I recently read through U.S. District Judge Howard Matz’s summary judgment opinion in the case of Universal Music Group v. Veoh, as a means of boning up on legal developments in the digital copyright field, in preparation for the Digital Breakfast panel in Washington this coming Thursday morning. I’ll be joined there by Jon Baumgarten of the Proskauer Rose law firm, copyright scholar Peter Jaszi of American University, and others. (I have a few complementary passes available for this panel; please email me if you are interested.)
In his opinion, Judge Matz came down in favor of Veoh, one of the major video-sharing sites. UMG had sued Veoh in connection with unauthorized copies of UMG music videos found on the site, claiming that Veoh had an obligation to take more proactive steps than it did to remove the unauthorized videos and terminate the accounts of the users that uploaded them.
The judge’s opinion in the case sets several benchmarks for applicability of the Digital Millennium Copyright Act’s “safe harbor” provision that will be relevant in future cases. The big one in process now is Viacom’s massive lawsuit against Google for videos on Veoh’s larger competitor YouTube.
Veoh argued that it had been taking sufficient steps to caution users against uploading infringing videos, to remove them from its site, and to terminate repeat offenders’ accounts. Specifically, Veoh followed the “notice and takedown” requirements of section 512 of the U.S. copyright law, which essentially obligate service providers to remove infringing material when copyright owners send them information about the material’s presence on the service. Veoh also implemented a content filtering system using Audible Magic’s acoustic fingerprinting solution – virtually a de facto standard for user-generated content websites – to recognize infringing uploads and block them if desired.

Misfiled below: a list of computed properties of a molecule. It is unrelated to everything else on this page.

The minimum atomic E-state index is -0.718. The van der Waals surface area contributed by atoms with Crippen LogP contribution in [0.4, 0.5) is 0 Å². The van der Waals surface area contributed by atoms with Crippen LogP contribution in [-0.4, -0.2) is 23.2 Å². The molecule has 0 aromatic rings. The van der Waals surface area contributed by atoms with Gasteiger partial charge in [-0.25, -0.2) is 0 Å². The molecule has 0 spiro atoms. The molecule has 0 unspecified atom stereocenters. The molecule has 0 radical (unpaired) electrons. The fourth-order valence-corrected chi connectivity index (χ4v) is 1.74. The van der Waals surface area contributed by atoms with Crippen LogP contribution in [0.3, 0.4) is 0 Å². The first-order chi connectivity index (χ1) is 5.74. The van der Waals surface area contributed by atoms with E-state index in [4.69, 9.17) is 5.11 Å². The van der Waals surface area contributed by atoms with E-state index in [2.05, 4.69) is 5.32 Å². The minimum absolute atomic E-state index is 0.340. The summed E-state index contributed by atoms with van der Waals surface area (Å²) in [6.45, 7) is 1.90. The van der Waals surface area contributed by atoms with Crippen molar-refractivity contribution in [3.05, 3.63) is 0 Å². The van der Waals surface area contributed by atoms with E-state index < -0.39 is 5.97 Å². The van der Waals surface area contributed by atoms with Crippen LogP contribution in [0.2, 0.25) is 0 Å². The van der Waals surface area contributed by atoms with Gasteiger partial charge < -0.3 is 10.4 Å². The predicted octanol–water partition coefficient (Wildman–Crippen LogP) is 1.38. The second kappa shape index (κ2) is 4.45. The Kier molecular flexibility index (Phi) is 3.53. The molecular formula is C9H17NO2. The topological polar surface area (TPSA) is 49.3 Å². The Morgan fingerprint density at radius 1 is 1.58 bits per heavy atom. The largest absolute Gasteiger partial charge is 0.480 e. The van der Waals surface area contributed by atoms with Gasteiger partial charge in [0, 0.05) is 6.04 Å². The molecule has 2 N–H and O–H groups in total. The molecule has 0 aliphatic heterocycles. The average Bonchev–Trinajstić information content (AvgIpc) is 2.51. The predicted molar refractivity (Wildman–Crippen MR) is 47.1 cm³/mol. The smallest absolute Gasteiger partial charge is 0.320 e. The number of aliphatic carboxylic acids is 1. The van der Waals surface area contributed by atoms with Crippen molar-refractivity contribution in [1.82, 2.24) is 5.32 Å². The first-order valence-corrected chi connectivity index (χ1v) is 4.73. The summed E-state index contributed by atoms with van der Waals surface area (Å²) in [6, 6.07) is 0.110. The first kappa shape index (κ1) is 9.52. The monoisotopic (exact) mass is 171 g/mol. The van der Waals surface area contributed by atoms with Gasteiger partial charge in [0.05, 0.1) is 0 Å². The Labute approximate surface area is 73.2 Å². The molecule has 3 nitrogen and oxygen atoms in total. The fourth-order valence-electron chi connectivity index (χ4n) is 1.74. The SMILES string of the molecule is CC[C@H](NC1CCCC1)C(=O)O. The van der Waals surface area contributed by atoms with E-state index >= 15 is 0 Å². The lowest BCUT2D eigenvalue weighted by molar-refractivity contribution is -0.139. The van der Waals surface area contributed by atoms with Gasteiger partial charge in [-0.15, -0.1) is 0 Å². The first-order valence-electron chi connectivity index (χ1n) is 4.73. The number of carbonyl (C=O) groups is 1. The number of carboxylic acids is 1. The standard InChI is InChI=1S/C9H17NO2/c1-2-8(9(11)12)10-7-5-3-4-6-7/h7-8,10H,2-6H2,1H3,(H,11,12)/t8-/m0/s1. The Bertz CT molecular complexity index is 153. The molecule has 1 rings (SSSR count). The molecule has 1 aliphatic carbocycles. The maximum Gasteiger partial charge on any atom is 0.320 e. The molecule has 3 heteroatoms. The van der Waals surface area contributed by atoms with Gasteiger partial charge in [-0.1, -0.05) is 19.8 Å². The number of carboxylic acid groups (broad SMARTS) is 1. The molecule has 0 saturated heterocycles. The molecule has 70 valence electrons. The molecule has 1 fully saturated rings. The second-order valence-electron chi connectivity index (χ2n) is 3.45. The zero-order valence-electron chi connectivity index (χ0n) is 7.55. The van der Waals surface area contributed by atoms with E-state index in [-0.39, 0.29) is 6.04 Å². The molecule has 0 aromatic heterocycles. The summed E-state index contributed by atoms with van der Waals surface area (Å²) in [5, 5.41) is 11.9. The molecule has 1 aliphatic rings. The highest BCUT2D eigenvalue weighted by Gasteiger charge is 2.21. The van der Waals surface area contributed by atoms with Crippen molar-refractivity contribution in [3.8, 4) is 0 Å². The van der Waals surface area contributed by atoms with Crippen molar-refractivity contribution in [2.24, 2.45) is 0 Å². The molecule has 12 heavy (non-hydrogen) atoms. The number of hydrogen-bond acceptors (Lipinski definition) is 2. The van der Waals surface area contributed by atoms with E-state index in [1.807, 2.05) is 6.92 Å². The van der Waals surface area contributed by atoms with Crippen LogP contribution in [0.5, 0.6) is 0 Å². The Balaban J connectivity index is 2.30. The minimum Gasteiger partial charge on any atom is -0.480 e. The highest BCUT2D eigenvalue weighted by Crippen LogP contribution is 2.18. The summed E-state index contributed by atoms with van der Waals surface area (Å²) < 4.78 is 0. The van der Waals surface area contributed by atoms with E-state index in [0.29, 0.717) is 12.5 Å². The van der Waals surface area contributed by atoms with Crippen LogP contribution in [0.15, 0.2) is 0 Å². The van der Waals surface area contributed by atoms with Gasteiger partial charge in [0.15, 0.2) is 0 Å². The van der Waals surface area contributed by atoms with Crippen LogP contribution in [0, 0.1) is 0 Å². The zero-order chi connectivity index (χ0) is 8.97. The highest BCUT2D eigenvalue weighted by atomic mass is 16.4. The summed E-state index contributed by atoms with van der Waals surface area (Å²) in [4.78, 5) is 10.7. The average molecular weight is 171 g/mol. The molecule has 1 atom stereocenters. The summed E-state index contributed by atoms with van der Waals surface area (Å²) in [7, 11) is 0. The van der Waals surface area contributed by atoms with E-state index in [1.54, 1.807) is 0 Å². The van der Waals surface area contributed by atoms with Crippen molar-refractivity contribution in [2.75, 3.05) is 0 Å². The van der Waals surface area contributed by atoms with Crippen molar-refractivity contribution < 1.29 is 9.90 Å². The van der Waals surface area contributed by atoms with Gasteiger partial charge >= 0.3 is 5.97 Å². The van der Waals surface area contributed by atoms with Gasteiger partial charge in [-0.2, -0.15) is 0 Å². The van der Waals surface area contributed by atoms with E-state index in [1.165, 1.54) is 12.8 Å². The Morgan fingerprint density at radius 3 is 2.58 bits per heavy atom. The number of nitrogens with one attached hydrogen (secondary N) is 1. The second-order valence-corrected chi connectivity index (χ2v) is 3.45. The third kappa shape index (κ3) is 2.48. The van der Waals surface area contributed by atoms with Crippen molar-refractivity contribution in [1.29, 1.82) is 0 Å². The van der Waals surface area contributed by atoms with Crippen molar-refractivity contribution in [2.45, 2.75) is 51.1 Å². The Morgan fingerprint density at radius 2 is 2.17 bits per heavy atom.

UMG, meanwhile, argued that Veoh did not respond to takedown notices quickly enough, that it dragged its feet on implementing Audible Magic, and that Audible Magic doesn’t work well enough to catch infringing content anyway.
The court bought none of these arguments. Instead, Judge Matz found that Veoh did act expeditiously to remove infringing content on receipt of takedown notices if copyright owners provided specific enough information about the content’s identity and location on the site. He found that, in many cases, UMG didn’t provide such specific information and that Veoh was not obligated to “fill in the blanks” on sketchy information. He cited various case precedents in support of this, including several cases that Perfect 10, a provider of adult image content, brought against various websites and lost.
Regarding Veoh’s implementation of Audible Magic’s fingerprinting technology, the judge found that Veoh wasn’t obligated “to implement filtering technology at all, let alone technology from the copyright holder’s preferred vendor or on the copyright holder’s desired timeline.”
In general, Judge Matz placed the DMCA-related burden of policing copyright infringement on sites such as Veoh squarely on copyright holders, not on service providers. His opinion reiterated this point several times.
Viacom’s objective in suing Google is, in essence, to get a court to change this standard; it would like to see the burden of copyright enforcement shift to service providers. This entails two things. First, Viacom would like to get a court to interpret Congress’s intent behind parts of the DMCA – specifically the notice-and-takedown and safe harbor provisions under section 512 – differently from the way Judge Matz did. It would like to see more requirements for policing copyright infringement imposed on service providers in order to qualify for safe harbor against infringement liability.
Second, it would like to see the doctrine of vicarious copyright infringement liability redefined to be more stringent. Vicarious liability refers (in this type of situation) to a service provider being culpable for copyright infringement if it has both the means of controlling what content is available on its service and a reason for not exercising such control, such as financial gain.
In the Veoh case, UMG tried to get the court to do both of these things; Judge Matz ended up doing neither.
It’s possible that Viacom expects a better result from a jury if it can get its case to go to trial. Or perhaps it expects a result similar to Veoh from a district court, which may believe that it does not have the clout to change the way the law is interpreted. In that case, Viacom most likely intends to respond by appealing it up the chain, all the way to the Supreme Court if necessary. Apparently Viacom believes that its own situation is different enough, or that it has sufficient evidence and legal arguments, for either of these strategies to work. In any case, two and a half years into the litigation, it’s clear that Viacom is in it for the long haul. The extent to which the Veoh decision hinders its progress remains to be seen.